Which then brings us to boss battles… One problem I have with retro indie games that try to mimic classic games is that they don’t understand what made the classics so great. Sonic The hedgehog, Streets Of Rage, and many other games had boss battles where the enemy had a pattern that you could memorize. If you learned the pattern and exploited the weakness, you could defeat the boss. But the patterns for the boss fights in 99Vidas are difficult to understand and even harder to exploit, making the timing to hit the boss and deal damage really annoying. Harddy and the Cyborg were two of the worst bosses in the game, and the final boss made me rage quit the first time I fought him.

Another problem I found with the combat system itself is that you can’t block attacks, and sometimes the enemy can get you stuck in an infinite knockdown loop and there is nothing you can do about it, which then wastes the few precious lives you have. If you die, it’s game over. You don’t get continues, so you lose that last life and it brings you back to the main menu screen.

I grew up playing games like River City Ransom, Super Double Dragons, the Golden Axe series, and Little Fighters 2, and one thing those games allowed you to do was either block attacks, or time your attacks just right to cancel attacks with your own attacks (think DBZ-style fireball collisions), but you can’t do this in 99Vidas. So when you have five enemies on the screen all attacking at once, the only thing you can do is take the hit and die.

You can use your AOE style special attack to knock the enemies down, but it doesn’t take enough damage to make much of a difference, and the attack also works like Streets Of Rage special attacks where it takes your health down to activate the attack. When you combine all these problems together, you start to realize how frustrating it is to play 99Vidas.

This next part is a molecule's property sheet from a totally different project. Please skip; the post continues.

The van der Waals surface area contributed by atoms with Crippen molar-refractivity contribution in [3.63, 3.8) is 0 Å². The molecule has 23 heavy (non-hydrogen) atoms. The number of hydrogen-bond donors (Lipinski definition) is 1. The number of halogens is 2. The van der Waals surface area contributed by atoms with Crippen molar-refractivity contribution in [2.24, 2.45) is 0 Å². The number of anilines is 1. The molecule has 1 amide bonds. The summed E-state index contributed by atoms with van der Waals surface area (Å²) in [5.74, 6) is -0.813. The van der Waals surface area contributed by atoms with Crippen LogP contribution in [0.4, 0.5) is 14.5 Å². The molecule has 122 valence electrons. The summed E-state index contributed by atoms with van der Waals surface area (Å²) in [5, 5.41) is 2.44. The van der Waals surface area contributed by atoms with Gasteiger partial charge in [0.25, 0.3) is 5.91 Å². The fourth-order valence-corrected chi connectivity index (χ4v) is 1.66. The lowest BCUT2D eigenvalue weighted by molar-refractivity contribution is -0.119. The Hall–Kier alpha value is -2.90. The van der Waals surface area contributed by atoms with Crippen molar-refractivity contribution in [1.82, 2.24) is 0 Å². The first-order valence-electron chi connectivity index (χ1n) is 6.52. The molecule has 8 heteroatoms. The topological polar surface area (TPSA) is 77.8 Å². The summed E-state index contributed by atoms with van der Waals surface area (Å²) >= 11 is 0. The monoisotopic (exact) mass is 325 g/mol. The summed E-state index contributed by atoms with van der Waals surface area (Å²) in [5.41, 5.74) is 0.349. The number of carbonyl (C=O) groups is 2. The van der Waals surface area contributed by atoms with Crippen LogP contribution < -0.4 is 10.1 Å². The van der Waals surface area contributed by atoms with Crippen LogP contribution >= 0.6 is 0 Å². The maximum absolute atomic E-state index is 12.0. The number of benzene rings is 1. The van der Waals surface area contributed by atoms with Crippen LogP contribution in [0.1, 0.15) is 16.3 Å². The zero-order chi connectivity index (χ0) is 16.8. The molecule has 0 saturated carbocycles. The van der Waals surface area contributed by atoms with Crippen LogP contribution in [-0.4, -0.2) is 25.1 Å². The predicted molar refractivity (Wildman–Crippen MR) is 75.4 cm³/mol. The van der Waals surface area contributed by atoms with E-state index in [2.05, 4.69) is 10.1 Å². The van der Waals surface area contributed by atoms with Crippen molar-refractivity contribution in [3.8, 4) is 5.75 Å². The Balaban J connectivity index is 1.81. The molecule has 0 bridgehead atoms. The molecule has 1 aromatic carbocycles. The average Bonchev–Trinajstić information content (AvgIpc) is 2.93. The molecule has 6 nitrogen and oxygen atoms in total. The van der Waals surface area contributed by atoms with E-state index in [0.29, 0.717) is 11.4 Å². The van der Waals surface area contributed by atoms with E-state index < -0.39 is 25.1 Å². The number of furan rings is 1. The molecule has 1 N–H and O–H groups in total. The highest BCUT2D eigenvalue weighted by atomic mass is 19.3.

My Overall Thoughts

Little Fighters 2 wasn’t just an indie Beat’em up game, it was also a gang war simulator that allowed you to create custom game matches with large armies that you could command and battle through, making it one of the best free-to-play 2D indie arcade fighting games I have ever played. So in comparison, 99Vidas doesn’t have too many unique or original features like that to make it stand out as an awesome or memorable game.

I understand 99Vidas was supposed to be a throwback to classic games, but some of the jokes I didn’t get either, such as “Bob Owner” going 8 bit, or some of the lore in the game like the weird looking animal people.

It made it feel like there was a bigger inside joke to the overall game that I was missing, like 99Vidas is an established series from somewhere else that I didn’t know about. So I went to Google and found out it is based on the 99Vidas podcast, so maybe fans of the podcast will understand and enjoy this game more than I did.

My advice for the developers is that if they ever make a sequel to 99Vidas, they should take some time playing Castle Crashers, Super Double Dragons, and Little Fighters 2, and attempt to include all the best features from those games to make a better game than all of its predecessors.

So, should you buy it? If you really love Beat’em Up games and you have three other friends to join you, great, I would say to give 99Vidas a try just for the sake of adding it to your collection for some four-player co-op fun.

But, if you grew up playing any of the more hardcore Beat’em ups I named earlier, I would recommend you pass on this one because you will find it to be disappointing. I don’t think that it is a horrible game, but it doesn’t do anything new or innovative with the genre to make it a great game either, and for that, it makes the game feel underwhelming and like its lacking content.

Overall, I would rate 99Vidas with an average score of 5 out of 10.

For more information, you can visit the Steam Store for additional details.


Helping provide news, previews, reviews and info on new and upcoming indie titles and mainstream games, Nick’s passion for gaming and eye for detail extends across various genres and styles. Need to contact this author? Use our Contact page.